Why Is Senior Mental Health So Important?

Julia Little  |  June 12, 2015
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The mental health of older adults often goes overlooked or untreated, and that's problematic. Many seniors deal with mental stress, depression and anxiety, worsening their overall quality of life. Luckily, there are a few actions caregivers and loved ones can take to make sure their older relatives are doing OK.

Why do seniors experience mental health issues?

According to the U.S. Centers for Disease Control and Prevention, approximately 20 percent of people over the age of 55 experience some form of mental health condition, such as anxiety, bipolar disorder, cognition issues and depression. Among these conditions, depression is the most common among seniors and is usually the least recognized. It can have several effects on senior health, including physical and social aspects. Depression can also worsen medical conditions, the CDC acknowledged. Mental illness can sometimes be caused by medical conditions, according to Leading Age magazine. Depression may be caused by loneliness and isolation, retirement or the death of a loved one, Helpguide.org stated.

Regardless of why a mental illness develops, if it's ignored, it may take away from a senior's independence, Leading Age magazine noted. Loved ones and caregivers need to notice the signs early to prevent the condition from getting worse.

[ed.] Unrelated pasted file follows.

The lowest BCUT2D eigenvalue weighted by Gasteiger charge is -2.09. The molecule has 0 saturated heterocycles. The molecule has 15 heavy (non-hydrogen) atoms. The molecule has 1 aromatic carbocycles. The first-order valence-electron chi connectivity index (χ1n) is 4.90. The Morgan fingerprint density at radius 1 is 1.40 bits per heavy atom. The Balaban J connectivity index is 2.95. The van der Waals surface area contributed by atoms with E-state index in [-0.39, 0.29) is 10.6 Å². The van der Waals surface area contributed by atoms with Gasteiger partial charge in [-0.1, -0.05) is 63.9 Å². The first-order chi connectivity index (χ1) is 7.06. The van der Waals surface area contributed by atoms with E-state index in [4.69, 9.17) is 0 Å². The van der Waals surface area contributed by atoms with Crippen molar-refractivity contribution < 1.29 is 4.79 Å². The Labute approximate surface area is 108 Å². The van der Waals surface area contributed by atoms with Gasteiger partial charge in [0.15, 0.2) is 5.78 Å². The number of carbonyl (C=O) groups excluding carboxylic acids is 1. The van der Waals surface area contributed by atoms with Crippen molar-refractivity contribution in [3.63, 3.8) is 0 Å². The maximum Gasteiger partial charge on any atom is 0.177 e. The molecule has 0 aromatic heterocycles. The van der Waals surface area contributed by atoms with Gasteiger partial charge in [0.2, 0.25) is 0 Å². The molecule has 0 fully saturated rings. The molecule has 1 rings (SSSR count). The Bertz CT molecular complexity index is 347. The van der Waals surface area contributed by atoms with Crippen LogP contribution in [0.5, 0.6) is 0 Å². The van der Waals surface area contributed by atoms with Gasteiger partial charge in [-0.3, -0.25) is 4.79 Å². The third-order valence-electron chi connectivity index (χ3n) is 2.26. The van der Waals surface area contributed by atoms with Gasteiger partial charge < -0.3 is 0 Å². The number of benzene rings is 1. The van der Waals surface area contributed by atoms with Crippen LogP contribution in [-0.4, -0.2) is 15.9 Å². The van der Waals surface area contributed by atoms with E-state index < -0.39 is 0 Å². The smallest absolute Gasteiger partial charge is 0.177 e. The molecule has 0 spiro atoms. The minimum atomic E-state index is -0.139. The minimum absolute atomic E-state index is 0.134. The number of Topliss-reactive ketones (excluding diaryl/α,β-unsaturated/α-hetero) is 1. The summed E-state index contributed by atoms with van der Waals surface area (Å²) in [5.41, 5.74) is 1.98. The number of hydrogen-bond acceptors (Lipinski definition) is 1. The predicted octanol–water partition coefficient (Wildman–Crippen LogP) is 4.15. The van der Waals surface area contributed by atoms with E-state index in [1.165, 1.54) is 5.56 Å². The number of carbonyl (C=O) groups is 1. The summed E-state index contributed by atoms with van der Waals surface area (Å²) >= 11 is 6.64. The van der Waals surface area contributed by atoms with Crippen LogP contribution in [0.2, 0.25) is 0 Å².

How to help

There are a few ways to recognize these early symptoms in older adults and help them return to a happier, healthier life. 

  • Connect: It's important for seniors to connect with others as often as possible, Helpguide.org stated. Isolation can only promote loneliness and sadness, which can be detrimental to mental health. Families and friends should try to stay in touch with seniors via phone and email and visit them whenever possible. Older adults should also have the opportunity to interact with others in their neighborhood or assisted living community. If a loved one of yours seems lonely, encourage them to sign up for a class, try a new workout or pick up a new hobby that causes them to be around others. If a loved one is grieving or was recently diagnosed with a medical condition, there may be support groups in the area they could attend. Social interaction and friendship building can go a long way in mental health. 
  • Exercise: LIFE Senior Services noted that exercise for the mind and the body can help aid some mental health issues such as anxiety and depression. According to Helpguide.org, exercise may be as effective as medication in alleviating symptoms of depression. There are several physical exercises seniors can try to improve their mental health. Certain exercises, such as yoga and Tai chi, may be able to relieve stress, which can benefit psychological health. Getting fresh air and a change of scenery can help boost someone's mood too - it's as simple as talking a brief walk around the neighborhood. Mental exercises, including as puzzles and games, can help too. Strengthening the mind and learning new things can help build new p

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